These territories are special members of the European Union and part of the Schengen Area, even though they are located outside of the European continent.
There aren’t many border checks in place and you may enter Andorra through Spain or France for up to 90 days. Visitors need to follow the relevant visa regulations for France or Spain. Upon re-entry into the Schengen zone, your passport should have at least 90 days validity.
Travellers are exempted from having a Cypriot Visa if they possess a valid type C, double or multiple-entry Schengen Visa if they want to enter, transit and stay in the territory of Cyprus. The allowed period of stay for this category of travel is maximum 90 days within any 180-day period.
Bosnia & Herzegovina
Travellers with a multiple-entry Schengen visa can enter and stay in Bosnia and Herzegovina for a maximum stay of 30 days upon every entry per 180-day period. This is not applicable to holders of Kosovan passport
Foreigners holding a valid Schengen Visa can enter, transit and stay in the territory of the Republic of Montenegro without needing to show a Montenegro visa. The allowed period of stay to this category is maximum 30 days but no longer than the expiry of the visa upon every entry per period of 180 days.
Travellers in possession of a short-stay Schengen Visa (Type C) can enter, transit and stay in the Republic of North Macedonia without a national entry visa. The allowed period of stay in this case is 15 days upon every entry per period of 180 days. The visa must be valid for at least 5 days beyond the period of stay and must be valid for re-entry to any of the Schengen Area member states.
Since the 30th of the October 2014 the Republic of Serbia made the decision to allow travellers to enter, transit and stay in its territory without holding a Serbian visa if they have a valid Schengen Visa. The allowed period of stay should not exceed 90 days within a 180-day period.
Travellers to the territories of Albania can enter, transit and stay without an Albanian visa if they have a valid, multiple-entry short-say Schengen visa, previously used at least once in one of the Schengen states. The maximum allowed period of stay of this category of foreigners is 90 days in any 180-day period. Visitors of Albanian ethnicity do not require visa to enter Albania for a maximum stay of 90 days within 180 days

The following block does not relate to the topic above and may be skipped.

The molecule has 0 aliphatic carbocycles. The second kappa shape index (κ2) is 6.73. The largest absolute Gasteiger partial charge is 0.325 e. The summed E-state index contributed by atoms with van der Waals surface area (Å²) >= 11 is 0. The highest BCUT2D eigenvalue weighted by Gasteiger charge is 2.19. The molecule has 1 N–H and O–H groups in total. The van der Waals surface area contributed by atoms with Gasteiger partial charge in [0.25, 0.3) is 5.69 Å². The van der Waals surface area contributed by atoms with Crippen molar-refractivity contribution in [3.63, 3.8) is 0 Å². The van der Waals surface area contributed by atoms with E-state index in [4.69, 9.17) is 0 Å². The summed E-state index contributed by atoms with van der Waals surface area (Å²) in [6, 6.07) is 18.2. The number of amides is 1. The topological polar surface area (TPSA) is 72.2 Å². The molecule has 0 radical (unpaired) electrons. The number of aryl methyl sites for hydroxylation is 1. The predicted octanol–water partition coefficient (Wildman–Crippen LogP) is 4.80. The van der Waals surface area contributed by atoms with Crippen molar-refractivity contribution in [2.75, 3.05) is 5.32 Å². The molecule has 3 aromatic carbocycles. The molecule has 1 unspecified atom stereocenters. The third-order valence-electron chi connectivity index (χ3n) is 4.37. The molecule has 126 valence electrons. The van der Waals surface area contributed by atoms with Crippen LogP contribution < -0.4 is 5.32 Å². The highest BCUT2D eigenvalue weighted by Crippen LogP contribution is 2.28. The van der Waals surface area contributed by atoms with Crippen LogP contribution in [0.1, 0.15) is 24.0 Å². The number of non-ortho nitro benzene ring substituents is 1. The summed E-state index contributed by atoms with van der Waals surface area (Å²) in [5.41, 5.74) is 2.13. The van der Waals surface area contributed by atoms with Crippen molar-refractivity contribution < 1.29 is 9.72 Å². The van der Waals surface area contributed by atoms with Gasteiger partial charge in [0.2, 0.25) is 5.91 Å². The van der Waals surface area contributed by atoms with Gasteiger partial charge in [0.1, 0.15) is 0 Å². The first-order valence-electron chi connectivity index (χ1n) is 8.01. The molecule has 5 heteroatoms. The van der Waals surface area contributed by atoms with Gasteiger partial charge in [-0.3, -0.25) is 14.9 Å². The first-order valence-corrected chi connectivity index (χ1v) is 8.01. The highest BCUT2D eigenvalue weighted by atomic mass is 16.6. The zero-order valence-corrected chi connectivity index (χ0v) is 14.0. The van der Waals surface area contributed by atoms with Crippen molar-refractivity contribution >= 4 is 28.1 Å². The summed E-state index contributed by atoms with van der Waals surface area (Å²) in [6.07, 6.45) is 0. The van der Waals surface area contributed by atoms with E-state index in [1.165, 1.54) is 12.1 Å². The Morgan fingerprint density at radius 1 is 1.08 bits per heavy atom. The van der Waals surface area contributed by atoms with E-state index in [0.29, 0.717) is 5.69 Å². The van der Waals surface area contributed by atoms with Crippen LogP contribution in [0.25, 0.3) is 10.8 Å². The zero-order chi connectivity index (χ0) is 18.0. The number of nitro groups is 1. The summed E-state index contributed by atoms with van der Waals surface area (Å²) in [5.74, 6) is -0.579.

Travellers with a valid multi-entry Schengen Visa are exempt from having a separate Kosovo Visa to enter, transit or stay in the Territory of the Republic of Kosovo for up to 15 days within a 6-month period.
Since the 31st of the January 2012 the Republic of Bulgaria made the decision for a visa-free system to enter, transit and stay, for the holders of valid double or multiple entry C type Schengen Visas. The allowed period of stay in this category of foreigners is up to 90 days in any 6-month period.
Travellers with a valid Schengen Visa (type C, double or multiple entry) can enter, transit and have short-stays in Romania, without the need to have a national Romanian Visa. The allowed period of stay must not exceed the period of 90 days within a 6-month period and the visa must be used in the territory of the Schengen area first.
Since the 22nd of the July 2014, the Republic of Croatia agreed to allow all travellers holding valid Schengen Visas (type C, double or multiple entry) to enter, transit and stay in its territory without needing to provide an additional Croatian visa. The allowed period of stay is 90 days within any 6-month period.
Antigua and Barbuda
Holders of a valid Schengen visa can enter, transit and perform short-stays in the territory of Antigua and Barbuda. A a single entry tourist visa will be granted on arrival at the border, for a stay of up to 30 days. A fee of US$100.00 or the equivalent Eastern Caribbean Currency per passenger (including children) will be charged per passenger on arrival for passengers requiring visas to enter Antigua and Barbuda.
Aruba, Curaçao, Sint Maarten, and Caribbean Netherlands
Nationals of any country who are not otherwise visa exempted can enter Aruba, Curaçao, Sint Maarten and the Caribbean Netherlands for a maximum of 90 days with a valid visa or residence permit issued by a Schengen country.
Holders of passports issued by the following countries can enter, transit and perform short-stays in the territory of the Republic of Belarus without needing a Belarus Visa, in case they possess a valid Schengen Visa: